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The ruling class

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posted on Sep, 16 2005 @ 04:29 AM
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I was talking to a friend at work and he was telling me about the "ruling class".It is a group of billionaires/millionaires that basically run the United States.Has anyone ever heard of this or should I tell him what a nut he is?




posted on Sep, 16 2005 @ 04:48 AM
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money rule the world, they make the world spin, so I assume to some extent your friend is right. If you have money, you have power.



posted on Sep, 16 2005 @ 07:05 AM
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Aparantley, their is a large group of very rich people [billionares as you said] who run countries. Most of the billionares that might do this kind of thing aren't known to many people. Opinion in the end.



posted on Sep, 16 2005 @ 07:34 AM
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Perhaps he is referring to the Bilderberg group?



posted on Sep, 16 2005 @ 08:03 AM
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Your friend probably wasn't talking about a club called The Ruling Class, but rather he's refereing to the existence of classes of people in the US, (poor, middle class, upper class, etc), and stating that the super-rich are the ones who are rich enough to influence everything.

The bilderbergers btw don't run anything. The group apparently started after wwii, the founders wanted for some officials and businessmen to have a venue where they can get together out of the limelight of the press and discuss issues like policy and economics. It has no binding authority, its just a convention.



posted on Sep, 16 2005 @ 08:29 AM
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It is a mistake to equate the ruling class with the moneyed class.

Not all rich people are in control, and some of those at the forefront of societal evolution are not actually rich.

For example, "deadheads," the followers and fans of "The Greatful Dead" rock group, have had a huge impact on pop-art, from the logos on VH-1, to the fashions that pre-teens wear to school. As a rule, many true deadheads were not rich, but they certainly ruled in some fashion circles.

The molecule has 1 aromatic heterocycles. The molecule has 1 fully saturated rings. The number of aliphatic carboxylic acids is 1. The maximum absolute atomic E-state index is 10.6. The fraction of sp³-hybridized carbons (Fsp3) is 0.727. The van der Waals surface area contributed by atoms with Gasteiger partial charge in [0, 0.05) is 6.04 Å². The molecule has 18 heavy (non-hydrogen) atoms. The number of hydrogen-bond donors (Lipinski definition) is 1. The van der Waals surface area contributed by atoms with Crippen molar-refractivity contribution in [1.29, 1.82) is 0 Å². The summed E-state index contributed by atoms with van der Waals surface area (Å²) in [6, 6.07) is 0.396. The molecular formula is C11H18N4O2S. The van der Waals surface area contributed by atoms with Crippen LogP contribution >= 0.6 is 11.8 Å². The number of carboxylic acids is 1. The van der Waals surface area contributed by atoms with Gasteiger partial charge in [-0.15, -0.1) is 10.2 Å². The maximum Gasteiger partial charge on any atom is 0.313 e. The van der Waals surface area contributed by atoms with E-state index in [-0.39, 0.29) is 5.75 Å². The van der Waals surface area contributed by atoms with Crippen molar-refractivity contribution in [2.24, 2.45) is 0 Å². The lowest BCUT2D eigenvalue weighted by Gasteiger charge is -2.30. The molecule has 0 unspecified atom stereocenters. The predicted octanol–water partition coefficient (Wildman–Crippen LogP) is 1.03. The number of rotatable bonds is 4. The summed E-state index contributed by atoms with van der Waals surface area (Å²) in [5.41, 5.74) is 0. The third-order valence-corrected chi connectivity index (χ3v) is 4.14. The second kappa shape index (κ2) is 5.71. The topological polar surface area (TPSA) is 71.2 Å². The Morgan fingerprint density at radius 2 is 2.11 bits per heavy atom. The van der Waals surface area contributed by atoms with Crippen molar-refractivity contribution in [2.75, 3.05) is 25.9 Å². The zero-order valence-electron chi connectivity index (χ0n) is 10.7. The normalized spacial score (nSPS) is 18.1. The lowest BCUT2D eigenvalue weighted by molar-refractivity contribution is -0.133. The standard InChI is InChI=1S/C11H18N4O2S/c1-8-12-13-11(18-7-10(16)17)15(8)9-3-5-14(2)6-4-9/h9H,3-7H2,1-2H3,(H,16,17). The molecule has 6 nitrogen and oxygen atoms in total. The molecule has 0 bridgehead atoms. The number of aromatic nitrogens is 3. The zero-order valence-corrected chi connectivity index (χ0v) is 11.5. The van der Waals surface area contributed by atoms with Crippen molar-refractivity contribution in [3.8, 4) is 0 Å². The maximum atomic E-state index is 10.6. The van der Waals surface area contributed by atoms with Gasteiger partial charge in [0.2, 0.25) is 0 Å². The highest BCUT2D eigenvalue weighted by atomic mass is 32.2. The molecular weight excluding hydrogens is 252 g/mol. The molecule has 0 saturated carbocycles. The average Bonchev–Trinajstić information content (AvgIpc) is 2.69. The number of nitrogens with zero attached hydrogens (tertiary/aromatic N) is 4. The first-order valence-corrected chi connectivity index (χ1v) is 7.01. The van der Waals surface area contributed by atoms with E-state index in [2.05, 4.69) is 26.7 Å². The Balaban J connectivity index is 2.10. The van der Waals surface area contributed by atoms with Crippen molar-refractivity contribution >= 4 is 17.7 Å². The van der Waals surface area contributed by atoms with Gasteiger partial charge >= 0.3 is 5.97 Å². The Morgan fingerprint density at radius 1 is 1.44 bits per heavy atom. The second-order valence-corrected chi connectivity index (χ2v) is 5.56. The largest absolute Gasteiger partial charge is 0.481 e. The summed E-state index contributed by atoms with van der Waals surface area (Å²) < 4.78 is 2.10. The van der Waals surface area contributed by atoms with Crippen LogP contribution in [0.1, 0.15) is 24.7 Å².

Another example is the religious right. If you ignore the media hype, the people who are behind the American political force are not primarily driven by money. Sure, there are some TV-Preachers that CNN and Larry King lift up for you to throw rocks at. But if you look at the rank-&-file lobbyists for the RR in Washington, most of them are working for peanuts. Often, young lobbyists for that group make in the low 60K area. But contrast that with lobbyists for the lumber industry, many of whom pull down 150k a year in annual salary.

The anti-religious right forces try to link the lobby with wealthy supporters and powerful politicians. But the fact is that the power-wielders are following the religious right rather than vice versa. And not because the superrich agree with the conservative agenda, but merely because that's where the votes are in this decade.


Sociologists use a term like "the ruling class" to refer to the decision-makers in government, to distinguish them from "the rich." The fact is, a lot of US politicians are independently wealthy, and have taken a pay cut in order to hold office: they have to put their investments in a blind trust, which isn't nearly as lucrative as investing the money themselves.



posted on Sep, 16 2005 @ 09:30 AM
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Originally posted by Nygdan
The bilderbergers btw don't run anything. The group apparently started after wwii, the founders wanted for some officials and businessmen to have a venue where they can get together out of the limelight of the press and discuss issues like policy and economics. It has no binding authority, its just a convention.


I know, but there's a lot of folks that think that they do.



posted on Sep, 29 2005 @ 09:01 PM
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Throughout history, there have certainly been ruling classes. One of the scariest things about this class in our day and age is their absolute ability to remain secretive. Money certainly is the medium of power and influence. It buys governments, controls resources, influences opinion, and facilitates political and economic policies designed to advance the agendas of the monied elite. Look at the obscene manipulation of oil prices in the wake of Katrina and Rita. Mobil doesn't even rely on Gulf refineries and were one of the first to jack up their prices. The DeLay indictment is another example of the economic elite exerting their control. How he managed to get caught is beyond me, actually.

In an age of consumerism, power has little to do with ideology, little to do with fealty, almost nothing to do with nationalism. It has a lot to do with manipulation of the masses. I tell my civics students that the most important class they will ever take is mine - I am trying to teach them to understand the way government works - or should work - to make sure that they are not being played for fools.

Dr. Stangecraft's observations on the deadhead "counter-culture" and the religious right was a great comment. I tie this with my belief by saying that these are consumer-based social influencers that either steer a large number of people to support an agenda or - more maliciously - to divert the masses from important issues. As a teacher, I can tell you what MTV has done to a generation. They don't read, they have the attention that is frighteningly short, and are likely to believe what they see on TV. Kind of reminds me of 'bread and circuses'...

thanks for sticking with me here....



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